Motley Fool: A Paramount possibility

Paramount Global (Nasdaq: PARA) is a global media titan. Its consumer brands include CBS, Showtime Networks, Paramount Pictures, Nickelodeon, MTV, Comedy Central, BET, Paramount+ and Pluto TV, and it has a massive library of television and film content. With its stock recently down more than 40% from its 52-week high, it’s looking like a compelling investment opportunity for long-term investors.

Paramount’s many outlets for distribution justify the company’s spending and give it the flexibility needed to produce high-quality content. In 2022, the company boasted six No. 1 theatrical films. Its blockbuster film “Top Gun: Maverick” came out in theaters in May and grossed roughly $1.5 billion globally across its theatrical run. It then went on to be a significant draw on the company’s Paramount+ streaming platform after its release there late in December, becoming the platform’s biggest-ever debut in terms of viewership.

In the fourth quarter, sales for the Paramount+ streaming service rose 81% over the prior-year period. A year ago, Paramount estimated that it should be able to reach more than 100 million streaming subscribers and more than $9 billion in direct-to-consumer revenue by 2024. Meanwhile, it’s restructuring its streaming business.

Because it’s rapidly gaining ground in the streaming space and still serving up income from its theatrical and TV media segments, Paramount Global is worth a closer look. Moreover, Paramount stock pays a dividend, recently yielding a hefty 4%.

Ask the Fool

Q. When one of my stock holdings doubles in value, would it be smart to sell it and buy a different stock? – C.T., Rochester, Minnesota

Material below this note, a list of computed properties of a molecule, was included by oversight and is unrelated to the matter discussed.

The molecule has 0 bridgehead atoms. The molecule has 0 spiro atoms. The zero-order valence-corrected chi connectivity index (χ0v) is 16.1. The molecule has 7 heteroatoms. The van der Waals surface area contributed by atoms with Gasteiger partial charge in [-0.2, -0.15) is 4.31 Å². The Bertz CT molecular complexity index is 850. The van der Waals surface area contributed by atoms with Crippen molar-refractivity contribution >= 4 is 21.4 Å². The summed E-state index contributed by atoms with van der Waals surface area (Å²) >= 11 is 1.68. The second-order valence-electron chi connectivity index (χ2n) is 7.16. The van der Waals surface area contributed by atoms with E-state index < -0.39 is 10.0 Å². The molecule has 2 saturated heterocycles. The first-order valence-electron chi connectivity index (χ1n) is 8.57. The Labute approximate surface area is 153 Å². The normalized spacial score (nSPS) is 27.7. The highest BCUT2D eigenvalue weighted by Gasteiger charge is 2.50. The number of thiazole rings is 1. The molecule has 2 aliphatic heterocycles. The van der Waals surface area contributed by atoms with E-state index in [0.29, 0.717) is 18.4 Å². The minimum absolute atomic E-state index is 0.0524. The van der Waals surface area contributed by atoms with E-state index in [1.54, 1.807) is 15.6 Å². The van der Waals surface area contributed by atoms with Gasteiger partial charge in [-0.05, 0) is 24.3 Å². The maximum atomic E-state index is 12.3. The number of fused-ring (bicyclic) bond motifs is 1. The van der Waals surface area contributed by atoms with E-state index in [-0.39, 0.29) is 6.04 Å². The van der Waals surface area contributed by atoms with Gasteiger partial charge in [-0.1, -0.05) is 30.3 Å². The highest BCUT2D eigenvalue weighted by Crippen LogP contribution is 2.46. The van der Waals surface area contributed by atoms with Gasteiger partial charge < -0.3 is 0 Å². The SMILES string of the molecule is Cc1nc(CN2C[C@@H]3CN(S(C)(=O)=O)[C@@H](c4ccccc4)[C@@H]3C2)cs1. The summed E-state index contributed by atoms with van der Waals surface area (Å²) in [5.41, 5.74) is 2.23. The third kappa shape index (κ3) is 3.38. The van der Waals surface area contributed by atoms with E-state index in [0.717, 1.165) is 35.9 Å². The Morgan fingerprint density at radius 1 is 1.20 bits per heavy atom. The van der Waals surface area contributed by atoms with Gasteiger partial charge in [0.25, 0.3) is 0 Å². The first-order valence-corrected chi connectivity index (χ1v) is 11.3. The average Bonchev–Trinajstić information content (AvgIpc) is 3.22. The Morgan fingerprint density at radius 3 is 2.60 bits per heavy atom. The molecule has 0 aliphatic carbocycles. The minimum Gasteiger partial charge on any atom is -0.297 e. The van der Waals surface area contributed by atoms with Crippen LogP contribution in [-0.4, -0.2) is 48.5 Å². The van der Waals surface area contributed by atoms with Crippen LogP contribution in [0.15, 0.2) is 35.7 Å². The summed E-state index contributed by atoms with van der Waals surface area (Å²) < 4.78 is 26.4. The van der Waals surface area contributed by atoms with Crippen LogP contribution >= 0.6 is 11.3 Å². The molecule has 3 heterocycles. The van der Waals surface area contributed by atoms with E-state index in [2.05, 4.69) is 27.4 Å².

A. Not necessarily. Investors should always be looking forward, not backward. So don’t focus on how well or poorly the stock has done so far. Instead, think about how you expect it to do from this point on. Try to determine how overvalued or undervalued you think the stock is, and what you think of the company’s growth prospects, competitive strength, financial health and so on.

Doubling your money is great, but the best stocks will double in value many, many times, and you might miss out on real gains by selling too soon. If you’re not that confident, though, you might indeed sell – or strike a compromise and sell just some of your shares to lock in some gains.

Here’s a warning, though: If the stock has grown so much that it now makes up a big chunk of your portfolio’s total value, consider selling at least some shares. Even seemingly unstoppable stocks can head south sometimes, and you don’t want to get burned if your largest holding crashes.

Q. What’s “arbitrage”? – S.B., Tulsa, Oklahoma

A. It’s when investors take advantage of temporary price differences across markets.

For example, Carrier Pigeon Communications (ticker: SQUAWK) might be trading at $75 per share on a United States stock market and at $75.10 per share on a foreign market. If you simultaneously buy some of the lower-priced shares and sell the same number of higher-priced shares, you’ll net 10 cents per share (not counting any commission costs). Arbitrageurs usually invest very large sums to make this worthwhile.

My dumbest investment

My worst investment ever was buying shares of Kmart. – T.T., online

The Fool responds: Lots of investors have been burned after investing in Kmart – a sad reminder that even the most well-known, well-loved and successful companies don’t always stay that way.

Kmart started in the late 1800s as the S.S. Kresge Co., becoming a small chain of five-and-dime discount stores. By 2000, there were about 2,200 Kmart, Big Kmart and Super Kmart stores in the U.S. and its territories.

Kmart had trouble competing against Walmart and others, though, and ended up filing for bankruptcy protection in 2002. It survived that, and in 2005, bought Sears, Roebuck & Co., which had also been struggling, renaming itself Sears Holdings Corp.

In a tough retail landscape that featured strong competitors such as Walmart, Target and Amazon, Sears Holdings also struggled, and its CEO received heavy criticism. The company filed for bankruptcy protection in 2018. Bankruptcies such as these tend to leave shareholders with nothing.

As of last year, there were just three Kmart stores left operating in the U.S.: in Westwood, New Jersey; Bridgehampton, New York; and Miami. So watch out for red flags such as shrinking revenue, earnings or market share. The best way to protect yourself as an investor is to keep up with your holdings regularly, to make sure they seem to be on track and growing.

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